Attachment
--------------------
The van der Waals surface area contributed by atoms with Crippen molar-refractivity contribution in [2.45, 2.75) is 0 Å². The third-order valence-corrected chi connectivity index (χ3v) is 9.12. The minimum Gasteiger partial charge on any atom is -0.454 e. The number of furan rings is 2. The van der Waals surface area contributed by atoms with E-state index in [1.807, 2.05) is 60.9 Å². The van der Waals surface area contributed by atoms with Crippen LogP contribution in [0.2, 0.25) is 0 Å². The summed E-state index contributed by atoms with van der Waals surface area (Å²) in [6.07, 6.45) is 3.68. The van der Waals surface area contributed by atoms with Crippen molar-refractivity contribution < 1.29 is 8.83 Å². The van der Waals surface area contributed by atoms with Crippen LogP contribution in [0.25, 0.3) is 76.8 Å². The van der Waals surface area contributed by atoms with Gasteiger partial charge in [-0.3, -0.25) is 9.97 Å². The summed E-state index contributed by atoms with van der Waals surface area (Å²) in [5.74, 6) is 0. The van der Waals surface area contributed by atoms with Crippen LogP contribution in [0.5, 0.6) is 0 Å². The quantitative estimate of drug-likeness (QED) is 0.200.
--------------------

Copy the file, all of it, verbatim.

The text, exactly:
The van der Waals surface area contributed by atoms with Crippen molar-refractivity contribution in [2.45, 2.75) is 0 Å². The third-order valence-corrected chi connectivity index (χ3v) is 9.12. The minimum Gasteiger partial charge on any atom is -0.454 e. The number of furan rings is 2. The van der Waals surface area contributed by atoms with E-state index in [1.807, 2.05) is 60.9 Å². The van der Waals surface area contributed by atoms with Crippen LogP contribution in [0.2, 0.25) is 0 Å². The summed E-state index contributed by atoms with van der Waals surface area (Å²) in [6.07, 6.45) is 3.68. The van der Waals surface area contributed by atoms with Crippen molar-refractivity contribution < 1.29 is 8.83 Å². The van der Waals surface area contributed by atoms with Crippen LogP contribution in [0.25, 0.3) is 76.8 Å². The van der Waals surface area contributed by atoms with Gasteiger partial charge in [-0.3, -0.25) is 9.97 Å². The summed E-state index contributed by atoms with van der Waals surface area (Å²) in [5.74, 6) is 0. The van der Waals surface area contributed by atoms with Crippen LogP contribution in [0.5, 0.6) is 0 Å². The quantitative estimate of drug-likeness (QED) is 0.200.